Laos suffers from a number of environmental problems, the most important of which are related to deforestation. Expanding commercial exploitation of the forests, plans for additional hydroelectric facilities, foreign demand for wild animals and nonwood forest products for food and traditional medicines, and a growing population put increasing pressure on the forests. Deforestation not only destroyed at least 150,000 to 160,000 hectares of valuable forest annually in the 1980s, but also caused erosion--leading to siltation of reservoirs, navigation channels, and irrigation systems downstream--and reduced groundwater levels. The practice of swidden cultivation not only contributes greatly to deforestation, but, in 1987, also made Laos one of eleven countries in the world that together were responsible for over 80 percent of net world carbon emissions amounting to a per capita emission of ten tons annually, compared with the world average of 1.17 tons per capita. Further, during the Second Indochina War (1954-75), Laos was heavily bombed and left with tons of unexploded ordnance and bomb craters that ultimately altered the local ecology.
The government's desire to preserve valuable hardwoods for commercial extraction and to protect the forest environment, as well as international concern about environmental degradation and the loss of many wildlife species unique to Laos, have motivated efforts to prohibit swidden cultivation throughout the country. This policy has a significant effect on the livelihoods of upland villagers dependent on swidden cultivation of rice. Traditional patterns of village livelihood relied on forest products as a food reserve during years of poor rice harvest and as a regular source of fruits and vegetables. By the 1990s, however, these gathering systems were breaking down in many areas. The government has restricted the clearing of forestland for swidden cropping since the late 1980s and is attempting to resettle upland swidden farming villages in lowland locations where paddy rice cultivation is possible. However, both the government's inability to ensure compliance with the measures and the attraction of Thai money for forest products inhibits implementation of the restrictions.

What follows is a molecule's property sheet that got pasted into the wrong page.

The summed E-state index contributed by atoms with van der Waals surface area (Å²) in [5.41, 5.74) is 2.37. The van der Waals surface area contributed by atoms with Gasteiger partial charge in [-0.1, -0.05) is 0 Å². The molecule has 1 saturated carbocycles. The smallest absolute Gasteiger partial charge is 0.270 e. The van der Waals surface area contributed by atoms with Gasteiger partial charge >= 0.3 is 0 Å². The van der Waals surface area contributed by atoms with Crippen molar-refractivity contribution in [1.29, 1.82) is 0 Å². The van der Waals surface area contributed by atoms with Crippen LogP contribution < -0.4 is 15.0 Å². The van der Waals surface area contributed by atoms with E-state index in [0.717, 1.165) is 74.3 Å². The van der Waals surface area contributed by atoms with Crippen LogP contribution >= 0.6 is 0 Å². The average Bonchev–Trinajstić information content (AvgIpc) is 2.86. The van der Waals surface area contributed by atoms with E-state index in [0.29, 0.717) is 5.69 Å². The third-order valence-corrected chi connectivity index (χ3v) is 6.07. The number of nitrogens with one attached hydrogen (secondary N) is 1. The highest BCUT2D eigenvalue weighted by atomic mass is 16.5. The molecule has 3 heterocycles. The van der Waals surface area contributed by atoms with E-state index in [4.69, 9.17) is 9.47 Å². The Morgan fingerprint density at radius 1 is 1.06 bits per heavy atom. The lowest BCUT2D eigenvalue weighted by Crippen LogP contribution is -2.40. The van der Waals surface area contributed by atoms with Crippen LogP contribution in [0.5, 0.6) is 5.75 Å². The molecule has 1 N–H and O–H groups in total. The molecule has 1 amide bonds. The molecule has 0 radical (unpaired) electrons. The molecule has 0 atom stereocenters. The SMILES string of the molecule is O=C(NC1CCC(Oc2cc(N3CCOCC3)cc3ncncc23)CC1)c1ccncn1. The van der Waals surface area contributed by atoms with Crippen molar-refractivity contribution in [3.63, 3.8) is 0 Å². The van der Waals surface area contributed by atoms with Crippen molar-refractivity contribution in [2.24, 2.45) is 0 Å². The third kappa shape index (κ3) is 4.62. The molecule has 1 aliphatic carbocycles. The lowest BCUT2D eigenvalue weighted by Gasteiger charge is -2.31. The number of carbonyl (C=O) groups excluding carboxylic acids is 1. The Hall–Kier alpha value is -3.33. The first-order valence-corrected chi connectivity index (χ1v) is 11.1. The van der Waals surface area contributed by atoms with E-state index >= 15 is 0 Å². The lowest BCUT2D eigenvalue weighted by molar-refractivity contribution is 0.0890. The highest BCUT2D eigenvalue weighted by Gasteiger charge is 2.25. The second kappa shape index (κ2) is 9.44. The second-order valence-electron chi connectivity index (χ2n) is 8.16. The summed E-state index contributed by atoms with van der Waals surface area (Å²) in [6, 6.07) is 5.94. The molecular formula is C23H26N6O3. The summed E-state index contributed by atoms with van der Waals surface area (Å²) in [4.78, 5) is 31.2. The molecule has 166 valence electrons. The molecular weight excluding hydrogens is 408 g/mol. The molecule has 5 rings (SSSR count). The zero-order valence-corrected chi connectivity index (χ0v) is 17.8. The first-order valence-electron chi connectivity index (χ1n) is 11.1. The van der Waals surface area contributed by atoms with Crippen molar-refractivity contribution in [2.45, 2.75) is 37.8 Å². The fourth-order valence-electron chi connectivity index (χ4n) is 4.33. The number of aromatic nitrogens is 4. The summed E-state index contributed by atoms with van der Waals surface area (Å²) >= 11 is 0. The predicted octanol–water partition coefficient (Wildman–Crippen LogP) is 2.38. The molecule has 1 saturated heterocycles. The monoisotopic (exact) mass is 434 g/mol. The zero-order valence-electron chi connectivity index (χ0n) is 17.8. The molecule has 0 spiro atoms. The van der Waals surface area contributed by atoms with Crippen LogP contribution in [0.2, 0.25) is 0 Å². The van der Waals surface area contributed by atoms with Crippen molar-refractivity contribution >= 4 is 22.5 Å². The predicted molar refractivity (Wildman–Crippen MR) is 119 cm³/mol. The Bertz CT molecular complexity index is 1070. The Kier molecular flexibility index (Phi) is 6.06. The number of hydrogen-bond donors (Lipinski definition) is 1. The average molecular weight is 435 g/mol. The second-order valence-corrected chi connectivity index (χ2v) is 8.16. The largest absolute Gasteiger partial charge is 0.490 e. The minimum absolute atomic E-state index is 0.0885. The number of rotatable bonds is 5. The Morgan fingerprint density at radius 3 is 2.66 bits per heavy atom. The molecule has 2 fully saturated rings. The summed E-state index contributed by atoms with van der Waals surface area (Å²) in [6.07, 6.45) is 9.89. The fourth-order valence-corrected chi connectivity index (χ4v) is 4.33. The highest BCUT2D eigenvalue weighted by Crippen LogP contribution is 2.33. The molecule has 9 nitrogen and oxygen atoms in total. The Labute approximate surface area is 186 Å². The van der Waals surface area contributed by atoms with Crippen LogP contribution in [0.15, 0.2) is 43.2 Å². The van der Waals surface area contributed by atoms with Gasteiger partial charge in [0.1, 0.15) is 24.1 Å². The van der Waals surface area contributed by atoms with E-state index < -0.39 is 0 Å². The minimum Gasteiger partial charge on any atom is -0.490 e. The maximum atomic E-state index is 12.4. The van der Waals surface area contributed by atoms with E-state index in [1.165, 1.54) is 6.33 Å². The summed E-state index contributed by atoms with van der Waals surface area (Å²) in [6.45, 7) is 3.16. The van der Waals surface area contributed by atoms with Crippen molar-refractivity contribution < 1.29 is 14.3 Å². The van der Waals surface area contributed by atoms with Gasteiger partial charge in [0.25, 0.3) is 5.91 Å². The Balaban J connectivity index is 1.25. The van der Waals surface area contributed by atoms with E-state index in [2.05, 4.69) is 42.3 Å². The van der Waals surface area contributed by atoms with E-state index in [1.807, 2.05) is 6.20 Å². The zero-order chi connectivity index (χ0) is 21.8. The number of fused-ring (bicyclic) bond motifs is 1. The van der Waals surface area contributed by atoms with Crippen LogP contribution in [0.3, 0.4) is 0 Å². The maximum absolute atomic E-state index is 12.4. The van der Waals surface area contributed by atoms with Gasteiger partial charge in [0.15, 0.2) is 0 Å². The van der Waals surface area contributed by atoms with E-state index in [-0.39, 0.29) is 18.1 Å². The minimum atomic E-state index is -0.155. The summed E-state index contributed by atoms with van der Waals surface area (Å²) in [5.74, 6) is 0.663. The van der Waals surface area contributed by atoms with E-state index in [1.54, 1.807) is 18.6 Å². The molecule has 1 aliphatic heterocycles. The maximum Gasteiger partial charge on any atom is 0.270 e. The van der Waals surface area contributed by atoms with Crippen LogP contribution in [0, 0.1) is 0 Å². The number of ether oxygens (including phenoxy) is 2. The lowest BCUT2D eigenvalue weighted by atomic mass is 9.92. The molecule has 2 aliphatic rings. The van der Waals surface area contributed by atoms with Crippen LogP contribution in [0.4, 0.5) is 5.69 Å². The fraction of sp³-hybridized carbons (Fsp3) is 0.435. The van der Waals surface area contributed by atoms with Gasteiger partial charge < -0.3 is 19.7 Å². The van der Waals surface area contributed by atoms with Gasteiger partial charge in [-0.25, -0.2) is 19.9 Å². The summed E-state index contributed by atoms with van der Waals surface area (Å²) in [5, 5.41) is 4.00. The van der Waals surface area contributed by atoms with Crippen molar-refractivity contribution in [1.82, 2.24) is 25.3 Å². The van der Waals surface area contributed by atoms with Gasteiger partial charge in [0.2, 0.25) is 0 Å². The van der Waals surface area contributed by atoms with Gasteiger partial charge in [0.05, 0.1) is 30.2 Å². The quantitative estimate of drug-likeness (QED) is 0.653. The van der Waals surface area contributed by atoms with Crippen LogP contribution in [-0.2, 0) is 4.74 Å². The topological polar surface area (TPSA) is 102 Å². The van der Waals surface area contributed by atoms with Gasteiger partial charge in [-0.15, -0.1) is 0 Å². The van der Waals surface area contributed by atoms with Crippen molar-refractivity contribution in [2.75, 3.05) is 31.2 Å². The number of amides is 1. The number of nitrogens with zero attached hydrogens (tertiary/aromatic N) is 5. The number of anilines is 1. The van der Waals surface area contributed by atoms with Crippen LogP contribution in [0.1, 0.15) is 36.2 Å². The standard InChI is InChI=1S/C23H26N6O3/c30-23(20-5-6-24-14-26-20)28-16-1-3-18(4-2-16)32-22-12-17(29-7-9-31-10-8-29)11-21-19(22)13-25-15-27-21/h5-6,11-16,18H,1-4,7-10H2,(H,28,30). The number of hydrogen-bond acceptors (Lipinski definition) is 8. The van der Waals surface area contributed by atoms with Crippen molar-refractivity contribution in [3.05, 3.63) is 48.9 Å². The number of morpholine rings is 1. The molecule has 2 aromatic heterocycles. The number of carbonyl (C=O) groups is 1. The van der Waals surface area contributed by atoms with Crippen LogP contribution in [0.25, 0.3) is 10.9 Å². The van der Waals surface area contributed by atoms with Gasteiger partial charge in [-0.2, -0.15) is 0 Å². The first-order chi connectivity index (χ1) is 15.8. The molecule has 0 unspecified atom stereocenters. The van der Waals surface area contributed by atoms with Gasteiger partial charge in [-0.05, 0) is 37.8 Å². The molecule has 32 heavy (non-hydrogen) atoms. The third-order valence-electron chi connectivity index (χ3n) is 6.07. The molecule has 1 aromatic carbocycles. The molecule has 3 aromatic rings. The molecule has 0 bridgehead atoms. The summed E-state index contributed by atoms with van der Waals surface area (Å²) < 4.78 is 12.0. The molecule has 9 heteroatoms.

Although a lack of environmental planning, surveys, and legislation diminishes the likelihood of substantial improvement of the environment in the near future, a number of decrees were issued to encourage environmental protection. These decrees include general principles for protecting forestland; prohibitions on cutting certain tree species; regulations on hunting, fishing, and the use of fire during the dry season; and regulations on the management and protection of forestland, wildlife, and fish. The use of manure and compost encouraged to help rejuvenate soil. Burning also encourages many forms of forest growth.
The government's commitment to environmental protection is affirmed in the constitution and in its policy of finding new occupations for swidden cultivators. In 1991 the Ministry of Agriculture and Forestry established a land use program under the National Forest Resource Conservation and Development Strategy. The program reserves 17.0 million hectares, including 9.6 million hectares for forest protection, 2.4 million hectares for wildlife reserves and national parks, and 5.0 million hectares for production. However, the commitment is mainly on paper: the highest priority park--Nam Theun--will be flooded by a hydroelectric dam by 2000.
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